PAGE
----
While companies are expected to have their IVDs certified under the new regulation by 2022, manufacturers are frustrated by the slow pace of the certification process.
Of the 1,194 Horizon 2020 proposals received between 2014 and 2017, most were related to the development of IVDs, while a third were focused on personalized medicine.
The Israeli firm recently announced the results of a multicenter study of its Bladder EpiCheck test in addition to netting €2.5 million in EU funding to develop a lung cancer assay.
The test uses changes in DNA methylation patterns for the early detection of lung cancer and is based on the same platform as the firm's bladder cancer test.
The firm aims to have its test on the European clinical market by early next year, followed by a launch in the US.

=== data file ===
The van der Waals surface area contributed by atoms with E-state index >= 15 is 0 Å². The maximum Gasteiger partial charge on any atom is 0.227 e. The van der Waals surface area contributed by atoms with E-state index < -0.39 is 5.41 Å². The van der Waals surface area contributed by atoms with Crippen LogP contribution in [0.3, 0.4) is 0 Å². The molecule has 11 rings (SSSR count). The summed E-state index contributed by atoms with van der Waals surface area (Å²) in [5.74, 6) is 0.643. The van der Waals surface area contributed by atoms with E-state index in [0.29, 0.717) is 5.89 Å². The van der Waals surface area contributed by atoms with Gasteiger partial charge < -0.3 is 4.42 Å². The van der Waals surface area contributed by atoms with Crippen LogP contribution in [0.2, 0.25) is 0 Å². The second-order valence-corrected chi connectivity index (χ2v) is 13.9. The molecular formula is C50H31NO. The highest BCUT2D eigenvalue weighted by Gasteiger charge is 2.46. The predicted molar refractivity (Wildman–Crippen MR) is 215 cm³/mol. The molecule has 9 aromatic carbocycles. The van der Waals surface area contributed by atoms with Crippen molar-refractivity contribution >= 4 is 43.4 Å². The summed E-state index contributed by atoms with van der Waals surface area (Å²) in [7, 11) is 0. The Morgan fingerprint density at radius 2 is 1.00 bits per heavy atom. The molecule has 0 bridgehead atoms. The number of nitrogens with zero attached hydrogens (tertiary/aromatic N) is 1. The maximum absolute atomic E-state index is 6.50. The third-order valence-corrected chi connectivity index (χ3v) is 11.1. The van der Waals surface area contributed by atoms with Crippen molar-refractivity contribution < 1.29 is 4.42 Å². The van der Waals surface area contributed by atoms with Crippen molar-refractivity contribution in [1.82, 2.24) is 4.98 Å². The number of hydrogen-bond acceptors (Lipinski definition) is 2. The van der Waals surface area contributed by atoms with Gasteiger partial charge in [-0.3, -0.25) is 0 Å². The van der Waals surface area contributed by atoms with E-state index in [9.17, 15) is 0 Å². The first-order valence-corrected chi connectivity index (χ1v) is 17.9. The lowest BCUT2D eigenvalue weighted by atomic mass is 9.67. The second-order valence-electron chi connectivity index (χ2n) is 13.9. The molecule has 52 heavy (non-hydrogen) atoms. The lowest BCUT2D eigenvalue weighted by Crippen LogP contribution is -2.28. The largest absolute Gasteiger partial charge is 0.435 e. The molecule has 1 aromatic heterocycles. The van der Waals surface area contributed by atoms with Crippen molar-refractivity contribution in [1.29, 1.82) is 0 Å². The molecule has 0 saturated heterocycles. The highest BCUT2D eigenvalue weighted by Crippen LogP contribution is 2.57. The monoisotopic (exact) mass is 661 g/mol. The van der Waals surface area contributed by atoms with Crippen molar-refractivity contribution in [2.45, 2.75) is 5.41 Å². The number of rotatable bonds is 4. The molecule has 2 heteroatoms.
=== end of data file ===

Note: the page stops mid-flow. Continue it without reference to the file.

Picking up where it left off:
MHRA has also published a draft guidance for institutions that offer such tests so that they can gain compliance with the new directive.
The group of regulatory authorities from around the world has proposed a new guidance for harmonizing the procedures for assessing medical devices, including IVDs.
The Codex4SMEs project, which has a €3.1 million budget, involves seven countries to increase cooperation in Europe's northwest region to develop companion diagnostics.
Backed by €19 million in EU funding, the initiative, called BigData@Heart, will create a research platform that could change the way cardiovascular diseases are diagnosed and treated.
While stakeholders hope that the country will continue to accept the CE-IVD mark after Brexit, the issue is unresolved, leaving firms in the dark as to what the future may bring.